Song of the Day: Visual Artists in Music (Day Three). “Click, Click, Click, Click, Click …”

I could have chosen a number of Manic Street Preachers songs for today’s Song of the Day.  I could have chosen Interiors (Song for Willem De Kooning) from Everything Must Go (1996) about Willem De Kooning’s battle with Alzheimer’s Disease and his ability to produce some of the most acclaimed work of his career during this period; I could have chosen Between The Clock and The Bed, from Futurology (2014), named after a 1940 self portrait by Norwegian artist Edward Munch; I could have chosen Black Square from the same album, named in tribute to the 1915 work by Russian artist Kazimir Malevich, the originator of the avant-garde Suprematist movement; I could have even chosen La Tristessa Durera (A Scream To A Sigh) from Gold Against The Soul (1993), the title of which is taken from Vincent Van Gogh’s last words.  I considered all of these songs but then decided to look at Kevin Carter from Everything Must Go, which tells the story of the South African photojournalist of the same name.  I then got into a debate with myself over whether photojournalism is a ‘visual art’.  I feel that photojournalism can be a visual art.  In fine art photography, the artist pays careful attention to aspects such as the composition, the focus, the lighting and the poses of the figures in the photograph.  The artist looks for work where everything came together to create something unique.  Art is a communication so therefore, photojournalism is no less disadvantaged than any other form of photography.  In the modern age, museums in many countries show the work of photojournalists as art.

Kevin Carter was born in 1960.  He began his career photographing scenes of the violent struggle against Apartheid in South Africa and became associated with what has come to be known as The Bang Bang Club.  The Bang Bang Club was primarily made up of four photographers (Kevin Carter, Greg Marinovich, Ken Oosterbroek and Joao Silva) who were active in the townships of South Africa between 1990 and 1994, during the transition from the Apartheid system to a government based upon universal suffrage.  Following the lifting of bans on ANC and IFP, there was much black on black factional violence between the supporters of the political parties.  The name The Bang Bang Club was coined by the South African magazine Living.  The group was first described as The Bang Bang Paparazzi but ‘Paparazzi’ was dropped in favour of ‘Club’ as the members felt the term misrepresented their work.  The name is derived from the way in which township residents spoke to the group about the “bang-bang” referring to the violence occurring within their communities.  More literally, “bang-bang” refers to the sound of gunfire and is a colloquialism used by conflict photographers.  Kevin Carter was the first photojournalist to capture a public execution by ‘necklacing’ in South Africa in the Mid-1980s.  He would later say of this:  “The question that still haunts me is ‘would those people have been necklaced if there was no media coverage?’”  Carter’s professional life with riddled with conflicts between professional responsibilities and moral considerations.  He was also deeply affected by the death of colleague Ken Oosterbroek, who was killed by friendly fire during a fire fight between the National Peacekeeping Force and African National Congress supporters in the Thokoza township on the 18th April 1994.  Greg Marinovich was left seriously injured.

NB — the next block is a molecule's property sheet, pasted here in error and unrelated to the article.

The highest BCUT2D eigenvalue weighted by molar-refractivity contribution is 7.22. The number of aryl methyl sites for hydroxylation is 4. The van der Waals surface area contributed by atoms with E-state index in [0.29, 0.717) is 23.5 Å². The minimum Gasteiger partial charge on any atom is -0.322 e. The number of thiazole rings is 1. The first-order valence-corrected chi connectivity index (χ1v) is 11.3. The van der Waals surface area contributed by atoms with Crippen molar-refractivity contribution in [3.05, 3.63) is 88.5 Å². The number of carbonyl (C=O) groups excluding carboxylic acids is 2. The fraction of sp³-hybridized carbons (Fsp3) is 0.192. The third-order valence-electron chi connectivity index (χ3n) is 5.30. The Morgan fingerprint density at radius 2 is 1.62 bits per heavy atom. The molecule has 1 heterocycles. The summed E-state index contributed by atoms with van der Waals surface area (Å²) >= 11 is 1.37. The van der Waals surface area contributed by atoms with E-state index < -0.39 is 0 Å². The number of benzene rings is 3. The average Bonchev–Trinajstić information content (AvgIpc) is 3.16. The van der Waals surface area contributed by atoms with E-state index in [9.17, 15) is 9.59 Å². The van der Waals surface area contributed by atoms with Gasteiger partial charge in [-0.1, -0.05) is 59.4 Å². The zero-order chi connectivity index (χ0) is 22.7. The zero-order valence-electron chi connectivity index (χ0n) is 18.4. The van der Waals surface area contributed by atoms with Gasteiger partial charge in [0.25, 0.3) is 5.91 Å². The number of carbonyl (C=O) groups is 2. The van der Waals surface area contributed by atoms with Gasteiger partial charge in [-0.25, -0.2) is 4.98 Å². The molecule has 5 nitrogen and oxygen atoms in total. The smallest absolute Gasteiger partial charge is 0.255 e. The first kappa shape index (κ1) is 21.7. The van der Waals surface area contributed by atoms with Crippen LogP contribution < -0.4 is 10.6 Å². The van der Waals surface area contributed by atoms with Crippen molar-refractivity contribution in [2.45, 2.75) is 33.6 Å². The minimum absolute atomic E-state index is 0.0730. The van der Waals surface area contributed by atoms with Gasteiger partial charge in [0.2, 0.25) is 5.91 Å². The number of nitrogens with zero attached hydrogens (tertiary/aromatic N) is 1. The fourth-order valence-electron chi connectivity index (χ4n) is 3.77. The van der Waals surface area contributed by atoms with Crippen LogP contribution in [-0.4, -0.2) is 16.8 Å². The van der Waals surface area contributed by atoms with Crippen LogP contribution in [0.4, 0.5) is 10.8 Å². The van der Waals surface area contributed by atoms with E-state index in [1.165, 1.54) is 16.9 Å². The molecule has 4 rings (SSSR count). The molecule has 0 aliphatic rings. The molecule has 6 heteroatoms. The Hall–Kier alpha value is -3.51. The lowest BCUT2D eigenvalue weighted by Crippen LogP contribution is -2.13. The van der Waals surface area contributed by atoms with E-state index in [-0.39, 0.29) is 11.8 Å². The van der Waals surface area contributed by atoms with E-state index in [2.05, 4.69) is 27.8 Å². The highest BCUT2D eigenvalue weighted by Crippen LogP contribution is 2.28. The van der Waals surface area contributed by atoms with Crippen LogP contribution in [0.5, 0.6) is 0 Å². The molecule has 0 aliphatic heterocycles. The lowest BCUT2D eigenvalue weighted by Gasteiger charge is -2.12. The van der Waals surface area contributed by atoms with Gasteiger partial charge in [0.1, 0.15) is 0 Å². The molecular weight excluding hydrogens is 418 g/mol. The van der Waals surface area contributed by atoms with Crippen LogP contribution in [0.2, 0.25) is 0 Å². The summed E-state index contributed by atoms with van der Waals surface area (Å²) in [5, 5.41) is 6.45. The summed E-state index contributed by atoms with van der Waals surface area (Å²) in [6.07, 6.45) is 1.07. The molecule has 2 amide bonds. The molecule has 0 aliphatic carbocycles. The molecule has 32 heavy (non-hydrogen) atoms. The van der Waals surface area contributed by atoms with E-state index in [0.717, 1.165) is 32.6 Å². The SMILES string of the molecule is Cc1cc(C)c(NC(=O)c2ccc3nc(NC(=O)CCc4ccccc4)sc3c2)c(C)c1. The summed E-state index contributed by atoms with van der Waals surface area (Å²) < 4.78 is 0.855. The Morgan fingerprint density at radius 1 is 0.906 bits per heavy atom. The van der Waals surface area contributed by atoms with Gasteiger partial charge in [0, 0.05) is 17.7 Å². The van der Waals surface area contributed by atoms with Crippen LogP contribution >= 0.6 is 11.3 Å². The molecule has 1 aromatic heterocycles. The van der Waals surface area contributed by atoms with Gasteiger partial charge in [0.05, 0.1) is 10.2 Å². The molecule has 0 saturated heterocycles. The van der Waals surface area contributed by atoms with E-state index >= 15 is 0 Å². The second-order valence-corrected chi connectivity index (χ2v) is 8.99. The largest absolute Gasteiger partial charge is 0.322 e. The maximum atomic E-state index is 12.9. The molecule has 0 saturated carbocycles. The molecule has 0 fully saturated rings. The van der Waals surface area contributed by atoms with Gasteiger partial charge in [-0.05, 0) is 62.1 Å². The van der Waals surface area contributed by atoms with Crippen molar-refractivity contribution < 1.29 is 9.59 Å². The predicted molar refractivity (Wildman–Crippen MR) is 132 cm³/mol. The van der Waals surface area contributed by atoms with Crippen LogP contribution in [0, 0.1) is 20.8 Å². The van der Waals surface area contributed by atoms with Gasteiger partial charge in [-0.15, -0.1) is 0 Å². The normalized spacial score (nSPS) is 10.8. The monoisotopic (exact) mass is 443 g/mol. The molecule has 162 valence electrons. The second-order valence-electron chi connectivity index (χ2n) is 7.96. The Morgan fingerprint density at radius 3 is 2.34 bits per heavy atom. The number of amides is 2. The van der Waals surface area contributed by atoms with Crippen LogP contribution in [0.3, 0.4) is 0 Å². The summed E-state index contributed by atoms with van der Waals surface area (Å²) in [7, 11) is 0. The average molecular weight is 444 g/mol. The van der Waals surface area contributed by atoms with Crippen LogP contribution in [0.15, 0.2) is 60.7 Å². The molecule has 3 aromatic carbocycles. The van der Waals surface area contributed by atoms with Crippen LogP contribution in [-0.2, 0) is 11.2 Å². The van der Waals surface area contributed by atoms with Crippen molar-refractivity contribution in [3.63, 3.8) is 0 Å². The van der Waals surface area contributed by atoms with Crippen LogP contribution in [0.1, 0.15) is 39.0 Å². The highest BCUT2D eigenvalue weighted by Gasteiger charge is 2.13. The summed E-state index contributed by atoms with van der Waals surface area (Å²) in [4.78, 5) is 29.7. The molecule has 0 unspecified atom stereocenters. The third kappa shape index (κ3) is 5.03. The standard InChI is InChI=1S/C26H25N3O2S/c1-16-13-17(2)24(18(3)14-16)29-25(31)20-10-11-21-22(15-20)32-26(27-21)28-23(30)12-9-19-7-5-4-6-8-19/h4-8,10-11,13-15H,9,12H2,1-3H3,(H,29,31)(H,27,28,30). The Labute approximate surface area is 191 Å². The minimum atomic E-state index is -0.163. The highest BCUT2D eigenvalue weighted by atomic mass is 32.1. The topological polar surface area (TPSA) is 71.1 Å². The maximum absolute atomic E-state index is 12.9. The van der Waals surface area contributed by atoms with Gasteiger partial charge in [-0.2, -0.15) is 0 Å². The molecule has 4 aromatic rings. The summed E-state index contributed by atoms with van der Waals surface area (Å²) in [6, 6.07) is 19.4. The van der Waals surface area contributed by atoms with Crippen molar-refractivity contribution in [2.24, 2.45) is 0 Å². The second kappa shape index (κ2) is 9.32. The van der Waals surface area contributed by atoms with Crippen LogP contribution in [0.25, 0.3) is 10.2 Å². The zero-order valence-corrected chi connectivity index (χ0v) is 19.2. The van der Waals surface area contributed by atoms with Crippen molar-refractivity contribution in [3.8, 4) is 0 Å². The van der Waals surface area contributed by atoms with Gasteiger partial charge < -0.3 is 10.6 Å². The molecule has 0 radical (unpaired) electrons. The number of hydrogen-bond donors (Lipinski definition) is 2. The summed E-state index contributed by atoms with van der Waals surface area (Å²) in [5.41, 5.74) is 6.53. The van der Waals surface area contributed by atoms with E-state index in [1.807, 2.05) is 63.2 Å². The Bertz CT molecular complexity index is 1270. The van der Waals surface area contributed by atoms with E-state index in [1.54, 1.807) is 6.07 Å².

Kevin Carter’s life became irreparably altered in 1993 when he took a picture of a 2 year old Sudanese girl, a famine victim, attempting to make her way to the feeding centre.  As he crouched nearby, Carter saw a vulture landing close to the girl.  Positioning himself as not to disturb the bird of prey, he took the picture which would gain him notoriety when it won the Pulitzer Prize for Feature Photography in 1994. On winning the much coveted prize, Carter jubilantly wrote to his parents saying. “I swear I got the most applause of anybody.  I can’t wait to show you the trophy. It is the most precious thing, and the highest acknowledgment of my work I could receive”.  However, this initial joy was short lived.